A gang of Nigerian fraudsters who posed as bankers, financial gurus and potential love interests have been jailed after swindling people out of £1m.
Peters Akanno Obi, Soloman Adanegbe and Prince Braimah-Oboh preyed on victims across the world, conning them out of cash, which was laundered and stored in accounts in Greater Manchester.
The trio were jailed at Manchester Crown Court after being found guilty by a jury following a four-week trial.
The court heard that between May 2013 and July 2014, the gang posed as bank employees, potential love interests and financial advisers, attempting to con hundreds of thousands of people across Europe, the USA and Asia into depositing money into bogus accounts.
The cash was laundered, stashed in accounts in our region, before being funnelled offshore. Detectives from GMP’s Fraud Investigation Team arrested the men in July 2014. They seized blueprints for a house in Nigeria, fake cheques and high value receipts for international bank transfers.
When officers arrested Akanno-Obi, his laptop was switched on and he was logged on to a spoof banking website. He had been sending emails to people in Hong Kong, using multiple identities, trying to romance them into wiring him money.
Analysis of computers unearthed personal data of victims, template letters to convince victims they were looking for love and documents claiming recipients had pocketed large sums following the death of a long lost family member.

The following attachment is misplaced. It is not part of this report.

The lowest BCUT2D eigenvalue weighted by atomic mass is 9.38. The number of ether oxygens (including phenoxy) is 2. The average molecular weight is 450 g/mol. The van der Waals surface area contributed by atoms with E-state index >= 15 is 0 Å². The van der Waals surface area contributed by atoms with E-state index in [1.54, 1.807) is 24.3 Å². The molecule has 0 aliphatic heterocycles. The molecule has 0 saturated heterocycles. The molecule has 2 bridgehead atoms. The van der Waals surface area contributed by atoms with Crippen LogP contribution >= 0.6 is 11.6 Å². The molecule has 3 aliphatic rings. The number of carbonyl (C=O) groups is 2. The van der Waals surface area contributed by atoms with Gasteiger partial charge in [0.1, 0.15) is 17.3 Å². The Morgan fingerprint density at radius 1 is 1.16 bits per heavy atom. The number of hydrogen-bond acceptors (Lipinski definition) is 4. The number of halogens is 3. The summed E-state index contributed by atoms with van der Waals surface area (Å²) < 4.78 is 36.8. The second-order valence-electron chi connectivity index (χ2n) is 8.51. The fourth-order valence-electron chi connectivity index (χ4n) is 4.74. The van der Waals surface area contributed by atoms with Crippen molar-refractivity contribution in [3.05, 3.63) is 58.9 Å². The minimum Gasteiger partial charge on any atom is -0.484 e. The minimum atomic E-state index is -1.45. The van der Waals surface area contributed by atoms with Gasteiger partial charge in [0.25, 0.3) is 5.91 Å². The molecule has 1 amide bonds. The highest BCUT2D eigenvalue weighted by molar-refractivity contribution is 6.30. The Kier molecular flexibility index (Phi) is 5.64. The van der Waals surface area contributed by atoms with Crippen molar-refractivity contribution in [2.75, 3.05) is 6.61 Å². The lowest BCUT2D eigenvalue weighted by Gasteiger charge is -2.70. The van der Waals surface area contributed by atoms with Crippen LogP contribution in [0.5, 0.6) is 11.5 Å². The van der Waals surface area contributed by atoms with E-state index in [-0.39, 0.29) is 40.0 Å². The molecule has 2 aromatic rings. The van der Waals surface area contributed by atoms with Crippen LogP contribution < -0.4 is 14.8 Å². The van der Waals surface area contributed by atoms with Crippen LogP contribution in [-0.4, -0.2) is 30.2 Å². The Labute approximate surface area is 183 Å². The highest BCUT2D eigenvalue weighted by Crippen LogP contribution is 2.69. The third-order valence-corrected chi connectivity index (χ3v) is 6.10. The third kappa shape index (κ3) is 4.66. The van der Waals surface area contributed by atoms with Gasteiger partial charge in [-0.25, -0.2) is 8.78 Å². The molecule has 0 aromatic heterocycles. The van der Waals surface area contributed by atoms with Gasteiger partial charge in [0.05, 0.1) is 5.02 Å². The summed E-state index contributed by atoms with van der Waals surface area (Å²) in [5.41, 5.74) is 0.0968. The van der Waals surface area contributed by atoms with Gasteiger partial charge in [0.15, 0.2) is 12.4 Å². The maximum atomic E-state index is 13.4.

Peters Akanno Obi, 42, of Stillwater Drive, Clayton, was jailed for seven years for conspiracy to commit fraud, conspiracy to commit money laundering and possession of articles for use in fraud.
Soloman Adanegbe, 38, of Rowan Court, Salford, was jailed for seven years for conspiracy to commit fraud and conspiracy to commit money laundering.
Prince Braimah-Oboh, 49, of Powell Street, Clayton, was jailed for seven years conspiracy to commit fraud and conspiracy to commit money laundering.
Detective Sergeant Phil Larratt, of GMP’s Fraud Investigation Team, said the sophisticated crime group utilised specialist software to contact hundreds of thousands of victims at once.
"This series of high value international frauds was perpetrated by the offenders from the comfort of their own homes in Manchester. Luckily the majority of people don’t fall for these types of scams, but due to the volume of attempts, even a success rate of one per cent can be extremely lucrative for these criminals. “This was their full-time job. Money was being deposited and withdrawn from their bank accounts on a daily basis." he said.
"We know that other crime groups are committing similar types of scams across the UK and I’d urge the public not to send money to people they have never met or place investments in schemes that have not been verified. “These criminals often try and prey on people’s good nature so please be vigilant. The likelihood is that the vast majority of people have received phishing emails, make sure your spam filter is on and don’t click on any links or attachments contained in suspicious emails"
Source: Manchester Evening News